Cause For The Ages


Click the image to the right to go to the story at the New Yorker website. We are not the only generation to be concerned about the boundaries between the beautiful and necessary sounds of life, and the excessive sounds of noise pollution. Even a century back in New York, sound had its judges and quiet had its activists:

…Sound does not persist, neither across space nor across generations, so the tremendous rattle of horse-drawn drays, the clink of cupboards, the sneezes and shuffles of domestic life fall into the vacuous, silent crevices of history. “How did diners respond to the switch from pewter to china?” Schwartz wondered aloud. “How did a midwife register the sound of a new baby coming into the world? How did a person walking out in the woods register the sound of thunder or lighting?” In the course of nearly two decades of research, he had examined diaries, listened to wax cylinders, poured over digitized copies of the Brooklyn Eagle from 1901, and yet these subtle historical shifts in the soundscape eluded him. (“Even,” he said, “for a book of nine hundred pages, too intimidating.”) Schwartz paused to imagine what sounds might have penetrated Villa Julia in 1905, might have bounced off its mahogany and marble, its hard plaster echoing, on a clear night. “There was a constant flotilla of barges taking construction detritus away from the city, toward the Jersey shore,” he said. “All of these Irish tugboat captains probably knew the service staff, and they would be signaling to them, ‘Hi, I’m coming by!’ But they would be signaling with these huge horns! And they would be signaling late at night, also, to their complement of workers, who were now on shore, drinking heavily in a nearby tavern: ‘O.K., time to call it quits!’ The number of horns recorded over the course of an evening amounted to thousands. I hesitate to call them toots. They were horn swarms.” One day’s tally: one thousand one hundred and sixteen toots, a number that would triple in the fog. An electric fan by Julia Rice’s bedside did little to mask the penetrating, ever more powerful whistles…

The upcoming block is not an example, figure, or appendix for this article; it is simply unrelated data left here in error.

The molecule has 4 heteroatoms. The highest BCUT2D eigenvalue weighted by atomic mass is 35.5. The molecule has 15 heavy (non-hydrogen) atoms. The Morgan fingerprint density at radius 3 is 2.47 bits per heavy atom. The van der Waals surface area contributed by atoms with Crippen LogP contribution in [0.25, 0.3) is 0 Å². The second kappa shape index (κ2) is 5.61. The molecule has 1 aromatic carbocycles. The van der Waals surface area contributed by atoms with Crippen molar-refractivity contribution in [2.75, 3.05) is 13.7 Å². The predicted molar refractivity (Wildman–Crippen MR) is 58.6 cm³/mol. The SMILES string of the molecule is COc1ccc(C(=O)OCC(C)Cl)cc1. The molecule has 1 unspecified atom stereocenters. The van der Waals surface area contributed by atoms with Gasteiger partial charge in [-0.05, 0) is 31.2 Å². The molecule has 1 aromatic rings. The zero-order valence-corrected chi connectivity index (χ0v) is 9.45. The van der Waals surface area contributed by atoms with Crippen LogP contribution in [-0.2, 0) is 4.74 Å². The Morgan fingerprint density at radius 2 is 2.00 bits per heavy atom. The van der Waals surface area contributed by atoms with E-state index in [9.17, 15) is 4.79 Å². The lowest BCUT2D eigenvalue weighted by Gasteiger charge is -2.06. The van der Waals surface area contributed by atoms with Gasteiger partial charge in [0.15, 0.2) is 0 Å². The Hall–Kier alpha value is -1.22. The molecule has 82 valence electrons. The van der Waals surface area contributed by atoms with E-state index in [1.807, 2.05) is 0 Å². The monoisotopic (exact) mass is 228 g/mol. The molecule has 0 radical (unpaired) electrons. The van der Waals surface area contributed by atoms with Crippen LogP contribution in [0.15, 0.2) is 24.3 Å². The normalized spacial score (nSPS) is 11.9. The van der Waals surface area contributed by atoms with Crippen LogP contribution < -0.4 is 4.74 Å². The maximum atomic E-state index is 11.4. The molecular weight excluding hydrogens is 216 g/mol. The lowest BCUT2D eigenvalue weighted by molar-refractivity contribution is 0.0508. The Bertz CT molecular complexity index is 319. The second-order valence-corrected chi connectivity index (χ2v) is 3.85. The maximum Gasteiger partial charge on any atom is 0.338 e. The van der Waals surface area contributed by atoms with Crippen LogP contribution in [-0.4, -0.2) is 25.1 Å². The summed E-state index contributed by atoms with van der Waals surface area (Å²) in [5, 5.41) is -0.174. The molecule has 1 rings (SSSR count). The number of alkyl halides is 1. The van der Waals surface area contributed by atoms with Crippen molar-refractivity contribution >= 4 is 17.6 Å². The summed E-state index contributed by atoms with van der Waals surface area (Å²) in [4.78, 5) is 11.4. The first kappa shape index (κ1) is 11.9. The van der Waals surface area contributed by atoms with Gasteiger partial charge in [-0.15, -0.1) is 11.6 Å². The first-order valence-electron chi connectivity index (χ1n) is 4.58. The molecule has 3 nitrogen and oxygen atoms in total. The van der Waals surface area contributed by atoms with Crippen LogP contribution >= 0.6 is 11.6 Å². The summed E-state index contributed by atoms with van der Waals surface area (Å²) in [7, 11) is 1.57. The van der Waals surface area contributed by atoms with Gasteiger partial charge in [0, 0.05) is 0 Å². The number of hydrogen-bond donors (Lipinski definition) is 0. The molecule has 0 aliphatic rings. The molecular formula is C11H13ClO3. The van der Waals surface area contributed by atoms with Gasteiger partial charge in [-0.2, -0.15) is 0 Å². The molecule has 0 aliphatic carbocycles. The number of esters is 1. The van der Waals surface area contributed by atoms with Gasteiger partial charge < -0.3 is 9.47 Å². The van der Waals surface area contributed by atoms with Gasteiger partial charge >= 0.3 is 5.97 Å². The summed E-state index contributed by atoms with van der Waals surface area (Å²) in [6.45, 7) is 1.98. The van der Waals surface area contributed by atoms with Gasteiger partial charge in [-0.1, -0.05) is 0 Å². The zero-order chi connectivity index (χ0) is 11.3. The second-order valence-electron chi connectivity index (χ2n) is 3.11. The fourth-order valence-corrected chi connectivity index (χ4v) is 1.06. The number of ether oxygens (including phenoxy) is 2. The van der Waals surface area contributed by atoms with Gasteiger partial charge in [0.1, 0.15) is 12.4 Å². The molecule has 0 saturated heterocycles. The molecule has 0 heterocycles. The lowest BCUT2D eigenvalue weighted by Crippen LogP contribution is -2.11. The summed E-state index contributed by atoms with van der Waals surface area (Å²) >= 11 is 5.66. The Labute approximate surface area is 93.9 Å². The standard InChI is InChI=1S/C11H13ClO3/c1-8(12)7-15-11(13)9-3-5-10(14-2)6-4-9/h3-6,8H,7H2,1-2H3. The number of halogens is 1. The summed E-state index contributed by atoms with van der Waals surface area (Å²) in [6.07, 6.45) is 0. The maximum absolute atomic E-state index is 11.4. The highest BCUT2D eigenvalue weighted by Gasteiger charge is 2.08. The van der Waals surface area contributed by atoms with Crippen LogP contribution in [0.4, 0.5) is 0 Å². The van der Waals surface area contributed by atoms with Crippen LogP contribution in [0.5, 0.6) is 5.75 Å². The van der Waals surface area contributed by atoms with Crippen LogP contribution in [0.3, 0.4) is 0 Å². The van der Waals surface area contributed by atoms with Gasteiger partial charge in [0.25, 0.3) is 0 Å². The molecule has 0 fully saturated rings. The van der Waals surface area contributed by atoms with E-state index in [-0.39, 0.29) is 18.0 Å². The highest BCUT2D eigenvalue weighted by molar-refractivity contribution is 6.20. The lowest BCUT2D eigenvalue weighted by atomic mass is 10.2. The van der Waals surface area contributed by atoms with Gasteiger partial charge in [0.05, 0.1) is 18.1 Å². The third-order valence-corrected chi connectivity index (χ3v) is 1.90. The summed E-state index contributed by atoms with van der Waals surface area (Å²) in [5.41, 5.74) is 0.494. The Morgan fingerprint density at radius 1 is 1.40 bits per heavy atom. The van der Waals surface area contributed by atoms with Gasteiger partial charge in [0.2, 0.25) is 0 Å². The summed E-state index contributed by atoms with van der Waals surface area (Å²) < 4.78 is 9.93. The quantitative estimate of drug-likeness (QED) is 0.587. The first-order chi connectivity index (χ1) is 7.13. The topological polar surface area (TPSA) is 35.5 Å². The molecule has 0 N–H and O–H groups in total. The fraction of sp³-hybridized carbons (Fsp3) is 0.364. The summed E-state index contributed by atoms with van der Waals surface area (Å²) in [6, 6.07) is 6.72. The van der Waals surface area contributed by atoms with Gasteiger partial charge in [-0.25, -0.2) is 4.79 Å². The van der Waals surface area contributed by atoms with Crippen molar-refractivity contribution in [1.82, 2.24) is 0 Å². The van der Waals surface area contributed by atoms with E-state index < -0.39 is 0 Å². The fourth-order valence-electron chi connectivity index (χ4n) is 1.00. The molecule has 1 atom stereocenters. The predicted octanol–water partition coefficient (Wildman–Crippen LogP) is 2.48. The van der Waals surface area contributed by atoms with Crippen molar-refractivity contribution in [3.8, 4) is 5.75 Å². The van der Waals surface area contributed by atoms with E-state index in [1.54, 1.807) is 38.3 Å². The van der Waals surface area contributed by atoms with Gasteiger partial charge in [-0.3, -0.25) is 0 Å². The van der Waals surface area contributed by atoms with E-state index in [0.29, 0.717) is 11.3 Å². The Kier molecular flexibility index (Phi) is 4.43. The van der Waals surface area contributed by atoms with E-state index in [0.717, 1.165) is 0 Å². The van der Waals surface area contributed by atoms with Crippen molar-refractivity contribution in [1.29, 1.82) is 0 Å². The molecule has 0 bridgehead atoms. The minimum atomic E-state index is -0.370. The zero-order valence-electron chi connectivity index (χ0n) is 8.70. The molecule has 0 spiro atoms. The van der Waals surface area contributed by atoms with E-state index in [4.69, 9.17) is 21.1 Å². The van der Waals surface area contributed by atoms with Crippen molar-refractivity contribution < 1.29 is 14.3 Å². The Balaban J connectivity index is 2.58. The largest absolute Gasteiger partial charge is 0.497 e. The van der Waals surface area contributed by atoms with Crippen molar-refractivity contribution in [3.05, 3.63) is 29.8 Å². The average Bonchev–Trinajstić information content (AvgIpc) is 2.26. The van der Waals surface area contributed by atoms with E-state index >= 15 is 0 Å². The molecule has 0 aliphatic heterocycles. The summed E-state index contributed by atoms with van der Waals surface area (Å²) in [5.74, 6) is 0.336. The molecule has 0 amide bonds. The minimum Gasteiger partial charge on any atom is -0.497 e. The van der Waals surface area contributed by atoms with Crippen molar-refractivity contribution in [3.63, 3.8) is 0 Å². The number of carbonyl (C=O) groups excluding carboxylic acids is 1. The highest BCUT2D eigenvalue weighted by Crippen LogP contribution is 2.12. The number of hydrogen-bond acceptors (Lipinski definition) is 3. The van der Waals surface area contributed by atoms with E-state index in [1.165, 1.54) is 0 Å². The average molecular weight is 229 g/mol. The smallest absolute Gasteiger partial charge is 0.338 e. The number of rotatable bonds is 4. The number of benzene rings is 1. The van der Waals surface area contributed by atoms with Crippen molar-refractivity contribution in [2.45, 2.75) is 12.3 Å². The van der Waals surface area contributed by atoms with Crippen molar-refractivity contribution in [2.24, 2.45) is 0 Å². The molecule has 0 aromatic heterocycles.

Read the whole piece here:

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